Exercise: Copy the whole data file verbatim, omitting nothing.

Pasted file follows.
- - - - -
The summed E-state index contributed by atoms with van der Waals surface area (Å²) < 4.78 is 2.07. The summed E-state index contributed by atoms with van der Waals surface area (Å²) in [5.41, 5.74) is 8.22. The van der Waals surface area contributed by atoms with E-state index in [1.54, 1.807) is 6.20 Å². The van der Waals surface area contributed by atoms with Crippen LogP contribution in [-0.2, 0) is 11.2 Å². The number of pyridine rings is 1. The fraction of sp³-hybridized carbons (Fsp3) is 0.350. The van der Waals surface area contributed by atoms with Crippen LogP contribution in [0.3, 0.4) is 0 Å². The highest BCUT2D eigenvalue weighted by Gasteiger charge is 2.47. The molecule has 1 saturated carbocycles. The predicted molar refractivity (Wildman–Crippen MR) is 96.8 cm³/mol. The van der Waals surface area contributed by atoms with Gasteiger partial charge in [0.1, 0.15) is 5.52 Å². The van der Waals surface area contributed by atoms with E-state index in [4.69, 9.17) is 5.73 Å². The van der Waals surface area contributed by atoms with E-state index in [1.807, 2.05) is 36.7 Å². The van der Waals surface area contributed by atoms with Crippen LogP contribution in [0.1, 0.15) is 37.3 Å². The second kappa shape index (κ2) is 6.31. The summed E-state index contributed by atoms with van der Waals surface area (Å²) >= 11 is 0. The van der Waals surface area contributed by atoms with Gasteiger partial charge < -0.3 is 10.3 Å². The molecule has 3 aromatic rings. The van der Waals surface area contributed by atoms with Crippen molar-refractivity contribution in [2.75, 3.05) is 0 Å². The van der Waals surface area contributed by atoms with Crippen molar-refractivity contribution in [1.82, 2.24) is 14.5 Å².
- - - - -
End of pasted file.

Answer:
The summed E-state index contributed by atoms with van der Waals surface area (Å²) < 4.78 is 2.07. The summed E-state index contributed by atoms with van der Waals surface area (Å²) in [5.41, 5.74) is 8.22. The van der Waals surface area contributed by atoms with E-state index in [1.54, 1.807) is 6.20 Å². The van der Waals surface area contributed by atoms with Crippen LogP contribution in [-0.2, 0) is 11.2 Å². The number of pyridine rings is 1. The fraction of sp³-hybridized carbons (Fsp3) is 0.350. The van der Waals surface area contributed by atoms with Crippen LogP contribution in [0.3, 0.4) is 0 Å². The highest BCUT2D eigenvalue weighted by Gasteiger charge is 2.47. The molecule has 1 saturated carbocycles. The predicted molar refractivity (Wildman–Crippen MR) is 96.8 cm³/mol. The van der Waals surface area contributed by atoms with Gasteiger partial charge in [0.1, 0.15) is 5.52 Å². The van der Waals surface area contributed by atoms with E-state index in [4.69, 9.17) is 5.73 Å². The van der Waals surface area contributed by atoms with E-state index in [1.807, 2.05) is 36.7 Å². The van der Waals surface area contributed by atoms with Crippen LogP contribution in [0.1, 0.15) is 37.3 Å². The second kappa shape index (κ2) is 6.31. The summed E-state index contributed by atoms with van der Waals surface area (Å²) >= 11 is 0. The van der Waals surface area contributed by atoms with Gasteiger partial charge < -0.3 is 10.3 Å². The molecule has 3 aromatic rings. The van der Waals surface area contributed by atoms with Crippen molar-refractivity contribution in [2.75, 3.05) is 0 Å². The van der Waals surface area contributed by atoms with Crippen molar-refractivity contribution in [1.82, 2.24) is 14.5 Å².